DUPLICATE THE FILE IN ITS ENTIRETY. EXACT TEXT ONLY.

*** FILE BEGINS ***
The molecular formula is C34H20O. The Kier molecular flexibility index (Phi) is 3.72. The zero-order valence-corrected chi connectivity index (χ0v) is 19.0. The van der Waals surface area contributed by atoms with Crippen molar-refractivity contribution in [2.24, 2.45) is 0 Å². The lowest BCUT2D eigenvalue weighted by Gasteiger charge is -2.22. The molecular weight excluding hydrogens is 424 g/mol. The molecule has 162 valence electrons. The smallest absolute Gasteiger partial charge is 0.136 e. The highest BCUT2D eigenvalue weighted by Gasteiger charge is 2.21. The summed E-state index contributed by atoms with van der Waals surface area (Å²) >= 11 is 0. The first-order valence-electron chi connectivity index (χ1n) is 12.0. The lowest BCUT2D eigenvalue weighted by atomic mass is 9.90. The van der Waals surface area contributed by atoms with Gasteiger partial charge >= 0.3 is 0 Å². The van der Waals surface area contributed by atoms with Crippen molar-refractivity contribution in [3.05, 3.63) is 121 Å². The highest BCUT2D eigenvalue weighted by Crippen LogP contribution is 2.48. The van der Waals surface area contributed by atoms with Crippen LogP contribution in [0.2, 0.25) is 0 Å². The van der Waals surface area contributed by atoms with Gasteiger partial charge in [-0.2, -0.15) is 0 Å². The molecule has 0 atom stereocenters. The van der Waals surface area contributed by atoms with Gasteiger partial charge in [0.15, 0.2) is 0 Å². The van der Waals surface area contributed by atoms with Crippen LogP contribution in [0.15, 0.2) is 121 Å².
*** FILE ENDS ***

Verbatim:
The molecular formula is C34H20O. The Kier molecular flexibility index (Phi) is 3.72. The zero-order valence-corrected chi connectivity index (χ0v) is 19.0. The van der Waals surface area contributed by atoms with Crippen molar-refractivity contribution in [2.24, 2.45) is 0 Å². The lowest BCUT2D eigenvalue weighted by Gasteiger charge is -2.22. The molecular weight excluding hydrogens is 424 g/mol. The molecule has 162 valence electrons. The smallest absolute Gasteiger partial charge is 0.136 e. The highest BCUT2D eigenvalue weighted by Gasteiger charge is 2.21. The summed E-state index contributed by atoms with van der Waals surface area (Å²) >= 11 is 0. The first-order valence-electron chi connectivity index (χ1n) is 12.0. The lowest BCUT2D eigenvalue weighted by atomic mass is 9.90. The van der Waals surface area contributed by atoms with Gasteiger partial charge >= 0.3 is 0 Å². The van der Waals surface area contributed by atoms with Crippen molar-refractivity contribution in [3.05, 3.63) is 121 Å². The highest BCUT2D eigenvalue weighted by Crippen LogP contribution is 2.48. The van der Waals surface area contributed by atoms with Crippen LogP contribution in [0.2, 0.25) is 0 Å². The van der Waals surface area contributed by atoms with Gasteiger partial charge in [-0.2, -0.15) is 0 Å². The molecule has 0 atom stereocenters. The van der Waals surface area contributed by atoms with Gasteiger partial charge in [0.15, 0.2) is 0 Å². The van der Waals surface area contributed by atoms with Crippen LogP contribution in [0.15, 0.2) is 121 Å².